After La Sarthe the fun and games really started. Porsche stepped up the pressure on the BPR to allow the 911 GT1 to race in BPR, Jürgen Barth’s position was somewhat compromised with his dual roles and conflicted loyalties. The existing teams, still reeling from the drubbing they had received in France, were adamant that the 911 should stay away, it was not eligible they argued and was outside the spirit of the regulations.

As a temporary solution, and in order to not destroy the 1996 title race, eventually the Porsche was allowed to start but would not be able to score points. At the first race after the decision held at Brands Hatch, Stuck and Boutsen drove away from the opposition as if in a different class, a feat that they repeated at Spa a few weeks later. It was a Sunday drive in the country with both pilots barely breaking into a sweat.

The atmosphere in the paddock grew increasingly rancorous and poisonous, a split was on the way. The BPR would lose Patrick Peter and mutate into the 1997 FIA GT Championship under the guidance of Messrs Ratel and Barth, where it flourished till 2009. There is an old saying warning those who desire something strongly to beware of getting what you wish for and Porsche Motorsport got that in spades for 1997.

From the outside the 1997 FIA GT Championship was fantastic, factory supported GT racing featuring super-cars cars from Porsche, BMW, Mercedes, Lotus, Chrysler and Panoz. But there was a rotten core to all this, in theory a road car was to be built as the foundation for homologation of the race version but the time limit for presenting the road car to the FIA was eventually set at December some months after the Championship was decided. BMW were outraged at the advantage handed to their rivals from Stuttgart just as the season got underway.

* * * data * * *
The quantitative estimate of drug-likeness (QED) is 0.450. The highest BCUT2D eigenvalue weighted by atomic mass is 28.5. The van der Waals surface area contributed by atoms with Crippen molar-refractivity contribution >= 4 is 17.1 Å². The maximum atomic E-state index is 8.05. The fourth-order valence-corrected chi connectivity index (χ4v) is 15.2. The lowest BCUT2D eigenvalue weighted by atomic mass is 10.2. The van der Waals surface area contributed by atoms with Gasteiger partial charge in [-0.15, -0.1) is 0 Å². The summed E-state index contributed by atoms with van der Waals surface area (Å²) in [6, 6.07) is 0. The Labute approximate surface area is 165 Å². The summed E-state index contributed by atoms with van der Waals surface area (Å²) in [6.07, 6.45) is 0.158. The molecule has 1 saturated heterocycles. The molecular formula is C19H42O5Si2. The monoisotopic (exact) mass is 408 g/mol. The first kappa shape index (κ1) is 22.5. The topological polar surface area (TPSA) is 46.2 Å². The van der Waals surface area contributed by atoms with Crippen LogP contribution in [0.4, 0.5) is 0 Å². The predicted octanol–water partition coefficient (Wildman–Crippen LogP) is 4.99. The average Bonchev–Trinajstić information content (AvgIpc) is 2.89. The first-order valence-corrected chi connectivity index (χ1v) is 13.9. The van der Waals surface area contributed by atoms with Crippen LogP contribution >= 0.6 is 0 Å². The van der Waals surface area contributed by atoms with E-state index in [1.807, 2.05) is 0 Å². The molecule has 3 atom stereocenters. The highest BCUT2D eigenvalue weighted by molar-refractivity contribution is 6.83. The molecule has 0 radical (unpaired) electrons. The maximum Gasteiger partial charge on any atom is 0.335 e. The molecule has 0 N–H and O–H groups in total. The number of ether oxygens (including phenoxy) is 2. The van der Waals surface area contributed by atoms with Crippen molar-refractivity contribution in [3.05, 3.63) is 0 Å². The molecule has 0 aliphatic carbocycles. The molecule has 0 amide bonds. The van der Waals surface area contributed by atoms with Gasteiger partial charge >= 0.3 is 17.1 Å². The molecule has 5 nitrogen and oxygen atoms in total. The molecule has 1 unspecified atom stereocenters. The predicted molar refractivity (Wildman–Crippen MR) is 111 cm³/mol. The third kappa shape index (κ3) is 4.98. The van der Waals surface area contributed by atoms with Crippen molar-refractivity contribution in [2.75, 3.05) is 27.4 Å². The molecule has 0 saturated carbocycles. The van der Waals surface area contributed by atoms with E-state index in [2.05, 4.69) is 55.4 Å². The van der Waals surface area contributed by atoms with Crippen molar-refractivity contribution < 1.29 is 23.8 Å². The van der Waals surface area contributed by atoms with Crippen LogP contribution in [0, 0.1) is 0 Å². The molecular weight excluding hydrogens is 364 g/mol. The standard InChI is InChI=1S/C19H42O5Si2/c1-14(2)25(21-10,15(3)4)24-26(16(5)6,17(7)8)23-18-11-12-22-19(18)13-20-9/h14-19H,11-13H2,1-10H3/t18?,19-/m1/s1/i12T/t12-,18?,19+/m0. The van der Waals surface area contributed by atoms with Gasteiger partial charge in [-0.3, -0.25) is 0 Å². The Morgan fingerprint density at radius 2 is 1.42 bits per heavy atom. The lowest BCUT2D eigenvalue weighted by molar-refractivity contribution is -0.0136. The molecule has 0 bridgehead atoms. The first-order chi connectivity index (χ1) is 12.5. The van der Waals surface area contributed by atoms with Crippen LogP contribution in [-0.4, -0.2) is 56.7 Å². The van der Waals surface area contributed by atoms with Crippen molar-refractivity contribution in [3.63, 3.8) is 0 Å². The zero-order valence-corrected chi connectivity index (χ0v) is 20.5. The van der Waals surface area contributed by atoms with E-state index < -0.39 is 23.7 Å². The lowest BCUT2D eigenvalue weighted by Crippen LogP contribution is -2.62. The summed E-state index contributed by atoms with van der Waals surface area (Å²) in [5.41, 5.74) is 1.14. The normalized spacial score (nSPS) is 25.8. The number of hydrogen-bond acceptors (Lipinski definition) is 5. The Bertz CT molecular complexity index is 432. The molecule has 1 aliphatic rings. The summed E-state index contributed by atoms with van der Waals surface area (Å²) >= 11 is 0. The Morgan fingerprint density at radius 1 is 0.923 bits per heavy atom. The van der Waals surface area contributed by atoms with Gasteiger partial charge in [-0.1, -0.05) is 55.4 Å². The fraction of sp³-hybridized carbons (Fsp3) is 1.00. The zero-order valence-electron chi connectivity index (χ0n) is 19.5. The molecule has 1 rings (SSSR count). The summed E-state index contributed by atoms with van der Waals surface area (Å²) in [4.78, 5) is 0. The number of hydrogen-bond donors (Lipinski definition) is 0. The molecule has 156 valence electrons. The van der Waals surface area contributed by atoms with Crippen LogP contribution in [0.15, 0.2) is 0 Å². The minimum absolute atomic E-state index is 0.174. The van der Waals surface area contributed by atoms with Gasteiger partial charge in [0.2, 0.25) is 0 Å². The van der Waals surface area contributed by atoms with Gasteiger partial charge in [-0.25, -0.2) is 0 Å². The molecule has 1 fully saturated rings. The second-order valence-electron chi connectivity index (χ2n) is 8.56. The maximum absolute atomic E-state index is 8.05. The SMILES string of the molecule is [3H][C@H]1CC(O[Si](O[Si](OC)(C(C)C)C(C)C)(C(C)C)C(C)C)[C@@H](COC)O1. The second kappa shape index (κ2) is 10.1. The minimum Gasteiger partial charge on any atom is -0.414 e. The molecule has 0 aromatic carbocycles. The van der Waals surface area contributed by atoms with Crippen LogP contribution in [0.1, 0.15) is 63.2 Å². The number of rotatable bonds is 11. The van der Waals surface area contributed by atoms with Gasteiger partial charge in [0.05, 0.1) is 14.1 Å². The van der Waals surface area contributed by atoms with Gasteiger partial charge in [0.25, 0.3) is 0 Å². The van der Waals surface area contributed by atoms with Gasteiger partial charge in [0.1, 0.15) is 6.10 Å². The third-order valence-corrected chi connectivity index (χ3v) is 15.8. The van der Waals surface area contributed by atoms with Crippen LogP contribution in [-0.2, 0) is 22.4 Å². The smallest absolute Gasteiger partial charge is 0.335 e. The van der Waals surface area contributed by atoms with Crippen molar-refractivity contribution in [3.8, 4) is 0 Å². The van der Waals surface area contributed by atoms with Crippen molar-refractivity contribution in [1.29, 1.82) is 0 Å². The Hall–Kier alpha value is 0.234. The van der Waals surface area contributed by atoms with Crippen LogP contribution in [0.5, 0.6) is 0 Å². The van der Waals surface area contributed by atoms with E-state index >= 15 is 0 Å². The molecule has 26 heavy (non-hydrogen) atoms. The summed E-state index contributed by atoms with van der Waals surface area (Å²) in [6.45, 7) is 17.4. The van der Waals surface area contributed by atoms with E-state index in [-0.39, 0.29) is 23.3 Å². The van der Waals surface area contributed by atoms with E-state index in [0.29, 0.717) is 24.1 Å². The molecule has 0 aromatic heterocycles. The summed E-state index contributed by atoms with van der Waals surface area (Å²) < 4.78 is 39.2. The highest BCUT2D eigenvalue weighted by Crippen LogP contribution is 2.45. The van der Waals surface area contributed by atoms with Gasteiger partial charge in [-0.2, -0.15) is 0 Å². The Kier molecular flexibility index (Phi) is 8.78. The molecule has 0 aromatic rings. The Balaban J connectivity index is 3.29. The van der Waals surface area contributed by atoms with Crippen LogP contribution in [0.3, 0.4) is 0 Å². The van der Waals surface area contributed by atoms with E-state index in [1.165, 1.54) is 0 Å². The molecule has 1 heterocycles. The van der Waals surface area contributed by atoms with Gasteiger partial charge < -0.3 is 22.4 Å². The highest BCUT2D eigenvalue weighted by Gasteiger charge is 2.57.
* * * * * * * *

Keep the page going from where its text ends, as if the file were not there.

As to Porsche they did not fare so well, with the regulations on engine power favouring normally aspirated entries, and despite a development to an Evo specification (at a significant upgrade cost!) they were not really competitive with the Schnitzer McLaren BMWs or the AMG Mercedes squad. Furthermore they had sold 8 cars to privateers who also found that they were bog slow, and having spent a small fortune, collectively they were not happy bunnies.

So as ever Porsche looked to victory at Le Mans to rescue their season, a win in the French Classic covers a multitude of sins. The main opposition was again the prototype Ferrari 333 SPs and the TWR Joest Porsche plus a trio of Nissan R390s run by TWR. The tactics of the 1996 winners had been taken into account by the Werks, now the 911 GT1 had the speed and the fuel economy to handle the Joest car, did it have the reliability? The simple answer was no. Bob Wollek hit the barriers at Arnage with 8 hours to go while comfortably leading his team mate and the rest of the pack, a driveshaft failure caused the disaster. Some 6 hours later Ralf Kelleners was in cruise mode heading for the Chequered Flag when cresting Les Hunadières Hump swarf in the oil cooler caused a failure and the car went up in flames, leaving the way clear for a second Joest win. Incroyable!

The disaster of 1997 led to the development of the 911 GT1 98 for the following year. Initial reliability issues handed the AMG Mercedes team the first two races and thereafter with the introduction of the CLK LM it was a clean sweep for Stuttgart in the FIA GT Championship. At Le Mans however the reverse was the case. Against the strongest opposition (BMW, Mercedes. Toyota and Nissan factory efforts) Porsche triumphed………..who remembers the ’98 FIA GT Championship now?

The old 911 GT1s were stuffed into barns or sold across the Atlantic. In North America for 1998 there were a multitude of series and races sanctioned by SCCA, USRRC and PSC that the 911 GT1 appeared to be eligible to race in. And this how I first encountered the Champion car, at the 1998 Daytona 24 Hours.